As a Nigerian, or even a non-Nigerian, you’ve probably one way or the other come across the term “419“. Oftentimes, when we come across this term “419”, it’s mostly related to scam cases. This because, it’s actually truly related to scam!
Yeah, we know you’re here because of the curiosity to know the real reason behind the popular tag for scam cases, “419”, and that exactly is what we shall be explaining to you in details right in here. Without no further ado, let’s dive right into it!
So What are ‘Nigerian 419’ scams?
The 419 scam originated in the early 1980s in Nigeria, and is named after a section of that country’s criminal code. This scam is no longer confined to Nigeria – 419 fraudsters are arrested throughout south Africa and around the world. how it works Today, 419 scams typically make use of the internet.
Hypothetically, it (419 scam) is a form of “advance-fee” fraud. Measured by monetary losses, 419 fraud is the
world’s most prevalent scam. You might wanna quickly check out Ways To Protect Your Bank Account From Scammers here.
A ‘419’scam is a form of upfront payment or money transfer scam. They are called 419 Nigerian scams because the first wave of them came from Nigeria, but they can come from anywhere in the world. The ‘4-1-9’ part of the name comes from the section of Nigeria’s Criminal Code which outlaws the practice.
These scams are also known to be called the Advance Fee Scam. The reason being that invariably, the victim is requested to make a payment in advance, in order to process the release of the funds from the foreign country/bank.
The scammers usually contact you by email or letter and offer you a share in a large sum of money that they want to transfer out of their country. They may tell you about money trapped in central banks during civil wars or coups, often in countries currently in the news. Or they may tell you about massive inheritances that are difficult to access because of government restrictions or taxes in the scammer’s country.
Scammers ask you to pay money or give them your bank account details to help them transfer the money. You are then asked to pay fees, charges or taxes to help release or transfer the money out of the country through your bank. These ‘fees’ may even start out as quite small amounts. If paid, the scammer will make up new fees that require payment before you can receive your supposed ‘reward’. They will keep making up these excuses until they think they have got all the money they can get out of you. You will never receive the money that was promised. Here’s a quick guide on how to Secure Your Cryptocurrency: Avoiding Scams.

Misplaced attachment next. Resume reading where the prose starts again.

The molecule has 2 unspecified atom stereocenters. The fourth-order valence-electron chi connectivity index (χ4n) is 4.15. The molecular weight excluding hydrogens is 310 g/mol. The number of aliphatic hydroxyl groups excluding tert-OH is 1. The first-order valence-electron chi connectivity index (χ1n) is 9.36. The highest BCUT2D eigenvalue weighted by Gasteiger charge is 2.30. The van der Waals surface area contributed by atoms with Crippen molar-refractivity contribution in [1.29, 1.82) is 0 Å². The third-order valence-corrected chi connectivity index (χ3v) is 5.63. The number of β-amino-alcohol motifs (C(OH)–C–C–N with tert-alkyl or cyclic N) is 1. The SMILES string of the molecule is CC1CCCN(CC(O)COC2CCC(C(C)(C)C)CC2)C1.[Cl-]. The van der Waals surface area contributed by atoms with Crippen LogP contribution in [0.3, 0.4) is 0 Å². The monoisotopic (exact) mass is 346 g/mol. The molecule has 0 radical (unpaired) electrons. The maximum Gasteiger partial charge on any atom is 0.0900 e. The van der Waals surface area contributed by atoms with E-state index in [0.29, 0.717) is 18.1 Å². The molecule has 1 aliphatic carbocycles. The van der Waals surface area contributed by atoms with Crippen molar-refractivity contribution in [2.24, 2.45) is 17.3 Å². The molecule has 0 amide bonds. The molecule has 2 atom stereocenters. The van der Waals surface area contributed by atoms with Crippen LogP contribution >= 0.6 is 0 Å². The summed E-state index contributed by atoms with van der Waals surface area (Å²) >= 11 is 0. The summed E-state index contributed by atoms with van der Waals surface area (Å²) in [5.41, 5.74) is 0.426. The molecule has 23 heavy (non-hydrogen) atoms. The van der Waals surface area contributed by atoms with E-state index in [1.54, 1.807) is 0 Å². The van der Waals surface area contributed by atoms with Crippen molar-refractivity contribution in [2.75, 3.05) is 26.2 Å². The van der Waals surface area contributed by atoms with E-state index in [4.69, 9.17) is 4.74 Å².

Banks all over the world are targeted not only by phishers, but 419 scammers have also spotted the potential for drawing in victims using the name and details of well-known banks. The scam usually involves an account that has become dormant, due to its (non-existent) owner having died. The scammer’s mission, should they accept it, is to pretend to be a relative of the account holder and claim the money.
Warning signs | How It Works
Thing is, there are lot ways 419 scams can be performed, however, here are few;
- Today, 419 scams typically make use of the internet. They commonly begin with an email with the aim of persuading the recipient to advance money to the sender, with the promise of a large future payoff. The author often claims to be royalty or fabulously wealthy, and promises large amounts of money if the sender will pay a small sum first, or forward their bank details. Be sure to also check out How to Avoid Being Scammed by Clients (The Right Way of Doing Business)
- Perpetrators of the fraud advance a range of claims to explain why they need the recipient’s help: funds are said to be trapped in central banks due to political unrest; massive inheritances hard to access because of government restrictions or taxes; and so on.
- Scammers ask the victim to pay fees and taxes, or give bank account details to help them transfer the money. These fees may initially be small amounts, but the scammer will keep requesting money and the victim will never receive the large “reward” promised.
- You receive an offer out of the blue to ‘help’ someone from a foreign country to transfer money out of their country.
- The offer sets out a long and often sad story about why the money cannot be transferred by the scammer. This usually involves an inheritance or profits from natural resources that the scammer might say they are trying to protect from taxes or a corrupt government.
- You are offered a percentage of the total amount transferred in return for your assistance. The amount of money to be transferred, and the payment that the scammer promises to you if you help, is usually very large.
- The email or letter is in a very polite tone, but often in broken English.
How to protect yourself from Nigerian 419 scams
- If it looks too good to be true, it probably is.
- Remember there are no get-rich-quick schemes, the only people who make money are the scammers.
- Do not let anyone pressurize you into making decisions about money or investments. Always get independent financial and/or legal advice.
- Do not open suspicious or unsolicited email (spam). Delete them.
- Never reply to a spam email (even to unsubscribe).
- The scam email will emphasize confidentiality and “risk-free” transactions.
- Unknown sources of money and unrealistic value of funds are presented.
- The letter often (but not always) contains grammatical errors.
- Do not give out your bank details or reply to an email requesting such details.
- Know who you are dealing with – research the company or person
- Never send your personal, credit card or online account details through an email.
- Money laundering is a criminal offence. Do not agree to transfer money for someone else. Don’t let the fact that a letter sounds enticing or genuine trick you.